Experiences of mixed Reception/Year 1 classes(12 Posts)
DD is in reception and we had a letter from school about arrangements for classes in September. Currently 26 in her class. Year 1 has 29 and there are two year 2 classes of 17 each (DS in one of those)
From September there will be two mixed Reception/Year 1 classes each with 14 year 1s and 16 Reception. The letter says that they will be doing work appropriate to their level and that there will be various groups for different areas (phonics etc I should think). Have been very happy with her learning this year and don't really have any qualms but am interested in how others have found this mixed age class.
The letter also explained how with 32 for reception that they could have 16 and 16, or 30 with two in year 1, both of which wouldn't really work (DS's year 2 classes were a one off I think) and so this arrangement is only really there due to more than 30 in reception for September). Am interested what will happen from next September ie when DD in Year 2 as unless there is any movement they will still have the mixed classes and just have to hope that there is a smaller entry for Reception for 2012. But realise I may be overthinking a bit .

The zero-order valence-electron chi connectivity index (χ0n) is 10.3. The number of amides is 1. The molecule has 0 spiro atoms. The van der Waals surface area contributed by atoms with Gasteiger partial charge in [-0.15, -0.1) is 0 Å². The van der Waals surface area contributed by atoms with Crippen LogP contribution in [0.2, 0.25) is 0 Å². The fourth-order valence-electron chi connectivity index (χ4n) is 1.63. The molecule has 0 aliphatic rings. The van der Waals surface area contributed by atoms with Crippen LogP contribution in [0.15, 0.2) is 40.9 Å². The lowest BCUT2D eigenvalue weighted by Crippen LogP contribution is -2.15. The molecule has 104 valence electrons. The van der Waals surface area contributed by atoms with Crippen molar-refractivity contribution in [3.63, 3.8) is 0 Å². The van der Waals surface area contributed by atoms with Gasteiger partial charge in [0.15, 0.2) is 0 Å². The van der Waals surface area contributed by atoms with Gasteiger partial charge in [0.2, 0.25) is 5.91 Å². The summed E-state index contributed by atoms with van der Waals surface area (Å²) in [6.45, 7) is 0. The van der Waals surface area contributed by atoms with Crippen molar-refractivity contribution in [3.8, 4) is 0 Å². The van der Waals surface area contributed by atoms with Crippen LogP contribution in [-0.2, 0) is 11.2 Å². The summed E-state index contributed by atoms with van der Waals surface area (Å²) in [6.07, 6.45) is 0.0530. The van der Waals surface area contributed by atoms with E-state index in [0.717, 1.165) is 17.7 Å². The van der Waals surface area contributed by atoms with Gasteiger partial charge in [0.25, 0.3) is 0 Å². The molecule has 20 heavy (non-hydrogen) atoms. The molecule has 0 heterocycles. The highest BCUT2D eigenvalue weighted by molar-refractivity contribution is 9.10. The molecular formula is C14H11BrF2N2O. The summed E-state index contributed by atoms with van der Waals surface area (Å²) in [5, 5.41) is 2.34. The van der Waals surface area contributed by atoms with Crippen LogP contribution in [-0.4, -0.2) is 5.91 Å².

lower down the school it isnt realy an issue, but Its one of the factors why we made the switch in schools, before Y5, as Y6 & y5 share in our primary, and i think Y6 is a big year, preparing for secondary school etc.
I personally wouldnt be happy with a class of 30 or larger. we picked our primary based on classes of under 20 per class, so when it came to light one or maybe 2 classes would share we felt let down.
Our son for info was in a class of Y3 & y4 shared, when he was in Y3 it was fine, he is a bright lad and so then did Y4 work, but when he was in y4, when he had finished his work he was allowed to read or play. He moved schools after a term of Y4.